, via Wikimedia Commons”]Please sign this petitionto persuade Defra to think again if you are already convinced that 375k of your taxes could be better spent than a poorly thought-through study of buzzards and pheasants.
How might £375k be better spent?:
- employ a teaching assistant for 25 years
- study the impacts of non-native pheasants on native flora and fauna – see these amazing images of a young pheasant gobbling up a grass snake
- how about reinstating some front line staff at NE, EA or FC that were clobbered in government cuts as part of austerity England before we realised that there was money to burn on poor research on a field sport?
- introduce vicarious liability in England and still have £350k to spend
- fund the reintroduction of the native white-tailed eagle into East Anglia – a project cut because of funding shortages
- fund replacement hips for 35 old people who can’t afford the operations
- and does George Osborne know how many pasties he could buy for £350k?
The idea of spending my taxes, your taxes and the taxes of many other hard-pressed people on a rich man’s sport is highly distasteful. Sign this petition please.
Of course buzzards eat a few pheasants, it’s a good job they do, and foxes do, and crows do otherwise we would be knee deep in pheasants very quickly. The field ‘sports’ industry releases about 35 million reared pheasants into the UK countryside each year. Only 15 million or so are shot – which leaves, even George Osborne will get this right, 20 million surplus pheasants to die in the countryside every year.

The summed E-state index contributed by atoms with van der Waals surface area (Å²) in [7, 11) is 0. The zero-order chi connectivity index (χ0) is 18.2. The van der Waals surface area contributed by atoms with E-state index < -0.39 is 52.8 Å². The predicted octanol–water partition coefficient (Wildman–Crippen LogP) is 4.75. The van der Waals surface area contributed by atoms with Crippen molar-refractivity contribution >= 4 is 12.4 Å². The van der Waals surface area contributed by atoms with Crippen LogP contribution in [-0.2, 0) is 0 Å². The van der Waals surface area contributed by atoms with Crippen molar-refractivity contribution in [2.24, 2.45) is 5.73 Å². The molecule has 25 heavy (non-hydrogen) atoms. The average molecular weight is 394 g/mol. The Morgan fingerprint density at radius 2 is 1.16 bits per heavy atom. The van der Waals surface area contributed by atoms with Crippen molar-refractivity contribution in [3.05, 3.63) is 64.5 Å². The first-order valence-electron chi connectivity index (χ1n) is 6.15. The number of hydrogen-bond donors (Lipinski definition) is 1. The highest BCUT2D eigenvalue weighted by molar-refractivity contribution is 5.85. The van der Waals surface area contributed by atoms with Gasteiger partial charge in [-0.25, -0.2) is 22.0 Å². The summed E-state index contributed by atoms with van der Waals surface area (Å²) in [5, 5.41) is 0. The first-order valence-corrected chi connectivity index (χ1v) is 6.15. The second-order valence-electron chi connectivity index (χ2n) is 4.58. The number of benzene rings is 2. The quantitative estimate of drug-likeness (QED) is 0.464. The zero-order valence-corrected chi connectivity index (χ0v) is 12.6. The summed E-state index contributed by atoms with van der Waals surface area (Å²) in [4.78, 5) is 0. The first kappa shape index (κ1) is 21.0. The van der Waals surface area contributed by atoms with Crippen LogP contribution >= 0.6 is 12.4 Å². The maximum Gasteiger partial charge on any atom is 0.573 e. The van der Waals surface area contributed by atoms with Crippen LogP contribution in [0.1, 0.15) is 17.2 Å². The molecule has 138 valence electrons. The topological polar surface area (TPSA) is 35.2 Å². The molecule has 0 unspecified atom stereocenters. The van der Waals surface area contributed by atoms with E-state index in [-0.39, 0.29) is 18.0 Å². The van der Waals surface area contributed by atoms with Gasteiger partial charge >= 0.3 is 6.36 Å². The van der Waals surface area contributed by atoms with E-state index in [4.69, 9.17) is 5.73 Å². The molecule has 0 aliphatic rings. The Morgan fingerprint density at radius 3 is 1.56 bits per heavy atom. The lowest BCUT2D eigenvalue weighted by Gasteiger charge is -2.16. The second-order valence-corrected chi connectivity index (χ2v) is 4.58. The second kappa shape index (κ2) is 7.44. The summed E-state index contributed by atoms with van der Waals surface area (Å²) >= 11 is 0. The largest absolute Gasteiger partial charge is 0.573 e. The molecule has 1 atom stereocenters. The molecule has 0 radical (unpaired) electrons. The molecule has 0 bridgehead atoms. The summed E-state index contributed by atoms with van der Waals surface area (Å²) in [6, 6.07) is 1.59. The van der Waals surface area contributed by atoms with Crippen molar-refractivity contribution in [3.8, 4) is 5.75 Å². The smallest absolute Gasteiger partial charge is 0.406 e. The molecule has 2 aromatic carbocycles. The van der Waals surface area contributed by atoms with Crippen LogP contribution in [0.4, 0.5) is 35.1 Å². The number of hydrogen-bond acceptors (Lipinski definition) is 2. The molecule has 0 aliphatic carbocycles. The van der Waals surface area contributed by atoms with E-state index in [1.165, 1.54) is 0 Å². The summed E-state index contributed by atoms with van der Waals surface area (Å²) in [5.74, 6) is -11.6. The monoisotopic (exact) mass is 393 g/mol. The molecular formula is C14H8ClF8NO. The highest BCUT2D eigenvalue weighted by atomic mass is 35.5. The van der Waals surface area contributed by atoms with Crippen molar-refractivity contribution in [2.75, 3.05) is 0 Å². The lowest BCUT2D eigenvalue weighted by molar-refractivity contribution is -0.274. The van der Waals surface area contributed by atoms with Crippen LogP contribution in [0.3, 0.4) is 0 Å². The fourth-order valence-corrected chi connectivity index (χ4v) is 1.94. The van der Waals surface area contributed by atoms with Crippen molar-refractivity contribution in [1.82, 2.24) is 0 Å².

, via Wikimedia Commons”]It is a serious concern that 35 million, non-native, predatory birds (everything is a predator – and ask that grass snake whether pheasants are predators!) are released, unlicensed into the UK countryside every year. yes pheasant shooting has a range of positive impacts on local economies (as do prostitution and drug trafficking under certain circumstances) but it isn’t all about money — it really isn’t. Pheasant shooting can certainly have some good ecological impacts too – habitat protection, provision of extra food resources which help feed other wildlife etc. But we really don’t know whether this industrial field sport has a net benefit or disbenefit to our native wildlife.
Do the 35 million pheasants gobble up the seeds that would otherwise feed declining farmland birds? or does the food that is provided for pheasants and goes into yellowhammers etc outweigh that impact? We don’t know – and that would be a really serious subject for some really serious research.
Does the gross over-release of pheasants fuel increases in predator numbers – foxes, rats, magpies, crows – that cause any problems for native fauna? Another interesting and strategic research question.
Do the 3 million pheasants killed on the roads every year cause increased insurance premiums that increase the cost of motoring?
Are the pheasants in woodlands at all implicated in the declines of woodland invertebrates?
There are many questions to be asked about the wisdom, sustainability and economic costs and benefits of industrial pheasant shooting. Let’s look at all of those to gauge the overall public cost or benefit of this bizarre and particularly British practice before we start studying how many of the 20 million unshot pheasants are eaten by buzzards. And remember, we would be knee deep in pheasants if they didn’t die of something. Let’s thank the buzzard for solving part of that problem – although, I would be pretty sure, that buzzards are not deserving of much praise in this regard as they don’t bump off many pheasants.